WASHINGTON — The Society of the Plastics Industry Inc.'s recent dues cut likely has netted the organization eight new large processor members, and the group is seeing rumblings for a similar discount for small non-processor companies.
The cut — which slashed maximum core dues from $164,000 to $10,000 for processors — will cost SPI between $800,000 and $1 million when it is fully implemented next year. But the new members and other revenue growth should not require SPI to cut programs or raise dues for non-processor members, SPI President Larry Thomas said in a June 2 interview.
SPI's total annual budget is about $30 million a year, with about $17 million going to general services and the rest spent on business units.
He also disclosed that SPI has proposed to the McLean, Va.-based Composites Fabricators Association that CFA be made a unit of SPI.
CFA Chairman Patrick Money said the groups met June 9.
``All we've done is started talking to find out if there is any common ground,'' he said.
The discussions could take a long time to resolve because CFA is focused on planning its convention and other management issues, said Money, who is also president of Compositives, a composites fabricator in Garrett, Ind.
Thomas said SPI's recent dues cut is ``producing some excellent results from the get-go,'' after a 1994 effort to draw in new members did not fare very well because an improving economy and better sales erased any dues reductions companies would have seen. Washington-based SPI says about 10 percent of plastic processors in the United States are members.
Six new companies have joined: CKS Packaging Inc. in Atlanta; Crane Plastics Co. in Columbus, Ohio; Kerr Group Inc. in Lancaster, Pa.; Nypro Inc. in Clinton, Mass.; Smurfit Plastics Packaging Inc. in Wilmington, Del.; and Ultraliner Inc. in Oxford, Ala.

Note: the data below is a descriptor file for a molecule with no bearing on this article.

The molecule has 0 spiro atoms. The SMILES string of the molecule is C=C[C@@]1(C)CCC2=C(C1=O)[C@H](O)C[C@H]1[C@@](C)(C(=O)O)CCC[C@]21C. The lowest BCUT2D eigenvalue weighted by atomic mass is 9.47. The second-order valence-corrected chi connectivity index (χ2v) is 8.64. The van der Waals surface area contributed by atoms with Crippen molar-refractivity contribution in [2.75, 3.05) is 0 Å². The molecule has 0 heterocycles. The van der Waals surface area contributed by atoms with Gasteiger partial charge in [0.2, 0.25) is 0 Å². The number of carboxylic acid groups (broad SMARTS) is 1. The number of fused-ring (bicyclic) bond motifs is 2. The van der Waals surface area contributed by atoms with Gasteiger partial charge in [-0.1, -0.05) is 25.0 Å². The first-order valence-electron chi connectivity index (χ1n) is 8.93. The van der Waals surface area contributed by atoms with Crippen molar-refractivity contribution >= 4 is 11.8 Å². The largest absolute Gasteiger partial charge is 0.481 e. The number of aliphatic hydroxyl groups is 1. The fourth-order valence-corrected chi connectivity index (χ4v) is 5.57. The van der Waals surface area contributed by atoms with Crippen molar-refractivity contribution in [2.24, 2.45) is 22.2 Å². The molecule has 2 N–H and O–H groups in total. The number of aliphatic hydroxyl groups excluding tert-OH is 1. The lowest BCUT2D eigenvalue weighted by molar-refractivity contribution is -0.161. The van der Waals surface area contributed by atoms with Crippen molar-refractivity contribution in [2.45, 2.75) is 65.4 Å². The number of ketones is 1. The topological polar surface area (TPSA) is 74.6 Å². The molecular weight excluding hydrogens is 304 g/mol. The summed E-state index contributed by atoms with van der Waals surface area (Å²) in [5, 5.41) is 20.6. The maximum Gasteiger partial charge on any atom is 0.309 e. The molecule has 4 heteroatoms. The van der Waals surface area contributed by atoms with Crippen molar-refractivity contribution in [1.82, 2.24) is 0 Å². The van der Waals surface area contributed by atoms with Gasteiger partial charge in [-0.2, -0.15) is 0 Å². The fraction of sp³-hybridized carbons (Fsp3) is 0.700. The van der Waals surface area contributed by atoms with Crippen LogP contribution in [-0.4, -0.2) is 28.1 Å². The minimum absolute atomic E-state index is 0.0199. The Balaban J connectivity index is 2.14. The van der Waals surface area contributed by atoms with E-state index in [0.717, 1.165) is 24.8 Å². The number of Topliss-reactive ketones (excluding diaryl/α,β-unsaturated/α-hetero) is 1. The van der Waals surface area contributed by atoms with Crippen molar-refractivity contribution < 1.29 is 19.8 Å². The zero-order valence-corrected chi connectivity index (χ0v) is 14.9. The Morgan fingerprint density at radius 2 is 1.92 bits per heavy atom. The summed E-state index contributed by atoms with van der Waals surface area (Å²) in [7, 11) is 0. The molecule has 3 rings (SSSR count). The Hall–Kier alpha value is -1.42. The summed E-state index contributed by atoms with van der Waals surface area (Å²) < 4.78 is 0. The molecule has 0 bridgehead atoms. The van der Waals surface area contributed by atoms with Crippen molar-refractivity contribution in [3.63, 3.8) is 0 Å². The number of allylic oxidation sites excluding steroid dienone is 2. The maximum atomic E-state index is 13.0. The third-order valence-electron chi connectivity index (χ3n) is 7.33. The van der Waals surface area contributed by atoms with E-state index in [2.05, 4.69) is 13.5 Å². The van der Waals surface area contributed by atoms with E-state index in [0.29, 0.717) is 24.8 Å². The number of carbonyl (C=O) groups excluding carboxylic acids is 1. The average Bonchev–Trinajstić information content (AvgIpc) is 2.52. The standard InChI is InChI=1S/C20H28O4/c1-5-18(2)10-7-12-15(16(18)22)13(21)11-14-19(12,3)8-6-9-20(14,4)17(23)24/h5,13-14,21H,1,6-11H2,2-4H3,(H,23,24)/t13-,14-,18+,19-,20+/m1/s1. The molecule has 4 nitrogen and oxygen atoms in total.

Two other firms — Rubbermaid Inc. in Wooster, Ohio, and Tupperware Corp. in Orlando, Fla. — have said they will join in June, and about eight more are very interested, according to Jeremy Taylor, SPI's vice president of membership.
SPI would need 100 new members paying $10,000 each to make up for the lost revenue, if no additional money was coming in. But Thomas said industry revenue growth and a successful NPE 1997 in Chicago should defray some of the costs of the cut.
``I'd say that if we get 50 [new members paying $10,000 each] within the context of our budget, we'll be in fine shape,'' Thomas said. ``It will be revenue neutral.''
The dues cut, which includes reductions for processors of all sizes, will reduce overall processor dues by about two-thirds when it takes effect June 1, 1998, he said.
Companies will be encouraged to take some of the savings in core dues, however, and give it to SPI's business units, Thomas said. SPI also decided earlier this year to let members designate up to one-third of their core dues to individual business units.
That reduction is causing other member segments within SPI, including mold makers, to push for similar dues reductions, at least for the smallest companies. SPI is considering dues cuts for any member with less than $1.7 million in revenue, Thomas said.
The dues cuts are part of a $100,000 direct-mail and advertising program to build membership. The drive includes a sales pitch tailored to prospective members, based on their location, end markets and other factors, Taylor said.
``In the old days ... what we would do for a membership kit is pile it all together, write a generic letter, send it out and see what stuck to the wall,'' he said.
The new targeted effort, which is being used particularly for smaller processors paying under $6,000 a year, does not have a target goal for the number of firms SPI expects to join, Taylor said.
Thomas said SPI is looking at structural changes for the association, but he wants to make sure that all units of the group are represented. He made the comment in response to a question about whether the dues cuts for processors are pushing other non-processor members to seek more authority, because they may be paying more of the costs.
``Whatever changes take place, at least in my opinion as president, will be going to striking a more equitable balance between machinery, materials suppliers and processors,'' he said.